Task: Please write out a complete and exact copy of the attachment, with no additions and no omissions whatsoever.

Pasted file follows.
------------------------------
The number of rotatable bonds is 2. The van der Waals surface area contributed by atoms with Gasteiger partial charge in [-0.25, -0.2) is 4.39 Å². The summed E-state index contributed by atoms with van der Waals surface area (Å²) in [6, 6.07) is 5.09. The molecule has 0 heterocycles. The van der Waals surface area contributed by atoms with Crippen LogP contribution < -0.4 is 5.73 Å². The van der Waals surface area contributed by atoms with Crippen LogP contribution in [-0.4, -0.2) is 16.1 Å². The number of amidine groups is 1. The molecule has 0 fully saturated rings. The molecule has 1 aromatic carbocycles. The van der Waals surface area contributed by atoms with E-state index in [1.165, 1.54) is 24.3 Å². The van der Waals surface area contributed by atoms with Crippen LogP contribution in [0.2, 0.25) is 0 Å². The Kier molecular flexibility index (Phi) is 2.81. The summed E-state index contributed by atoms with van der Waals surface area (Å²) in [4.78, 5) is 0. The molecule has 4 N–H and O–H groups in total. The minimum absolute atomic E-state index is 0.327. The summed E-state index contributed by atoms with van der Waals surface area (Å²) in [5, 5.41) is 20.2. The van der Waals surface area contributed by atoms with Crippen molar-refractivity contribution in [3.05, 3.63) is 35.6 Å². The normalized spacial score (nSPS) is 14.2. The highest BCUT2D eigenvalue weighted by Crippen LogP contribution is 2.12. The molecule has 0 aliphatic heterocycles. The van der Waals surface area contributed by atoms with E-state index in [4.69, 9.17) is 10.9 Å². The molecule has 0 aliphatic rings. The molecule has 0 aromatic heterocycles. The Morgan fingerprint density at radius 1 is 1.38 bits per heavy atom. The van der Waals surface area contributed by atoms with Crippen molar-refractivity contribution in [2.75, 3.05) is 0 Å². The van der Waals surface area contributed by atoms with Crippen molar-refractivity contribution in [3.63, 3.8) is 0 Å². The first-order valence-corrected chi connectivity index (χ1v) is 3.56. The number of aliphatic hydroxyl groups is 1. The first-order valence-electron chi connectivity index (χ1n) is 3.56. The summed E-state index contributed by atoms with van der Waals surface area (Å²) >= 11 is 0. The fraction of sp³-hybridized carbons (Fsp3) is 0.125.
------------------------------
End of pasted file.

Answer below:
The number of rotatable bonds is 2. The van der Waals surface area contributed by atoms with Gasteiger partial charge in [-0.25, -0.2) is 4.39 Å². The summed E-state index contributed by atoms with van der Waals surface area (Å²) in [6, 6.07) is 5.09. The molecule has 0 heterocycles. The van der Waals surface area contributed by atoms with Crippen LogP contribution < -0.4 is 5.73 Å². The van der Waals surface area contributed by atoms with Crippen LogP contribution in [-0.4, -0.2) is 16.1 Å². The number of amidine groups is 1. The molecule has 0 fully saturated rings. The molecule has 1 aromatic carbocycles. The van der Waals surface area contributed by atoms with E-state index in [1.165, 1.54) is 24.3 Å². The van der Waals surface area contributed by atoms with Crippen LogP contribution in [0.2, 0.25) is 0 Å². The Kier molecular flexibility index (Phi) is 2.81. The summed E-state index contributed by atoms with van der Waals surface area (Å²) in [4.78, 5) is 0. The molecule has 4 N–H and O–H groups in total. The minimum absolute atomic E-state index is 0.327. The summed E-state index contributed by atoms with van der Waals surface area (Å²) in [5, 5.41) is 20.2. The van der Waals surface area contributed by atoms with Crippen molar-refractivity contribution in [3.05, 3.63) is 35.6 Å². The normalized spacial score (nSPS) is 14.2. The highest BCUT2D eigenvalue weighted by Crippen LogP contribution is 2.12. The molecule has 0 aliphatic heterocycles. The van der Waals surface area contributed by atoms with E-state index in [4.69, 9.17) is 10.9 Å². The molecule has 0 aliphatic rings. The molecule has 0 aromatic heterocycles. The Morgan fingerprint density at radius 1 is 1.38 bits per heavy atom. The van der Waals surface area contributed by atoms with Crippen molar-refractivity contribution in [2.75, 3.05) is 0 Å². The van der Waals surface area contributed by atoms with Crippen molar-refractivity contribution in [3.63, 3.8) is 0 Å². The first-order valence-corrected chi connectivity index (χ1v) is 3.56. The number of aliphatic hydroxyl groups is 1. The first-order valence-electron chi connectivity index (χ1n) is 3.56. The summed E-state index contributed by atoms with van der Waals surface area (Å²) >= 11 is 0. The fraction of sp³-hybridized carbons (Fsp3) is 0.125.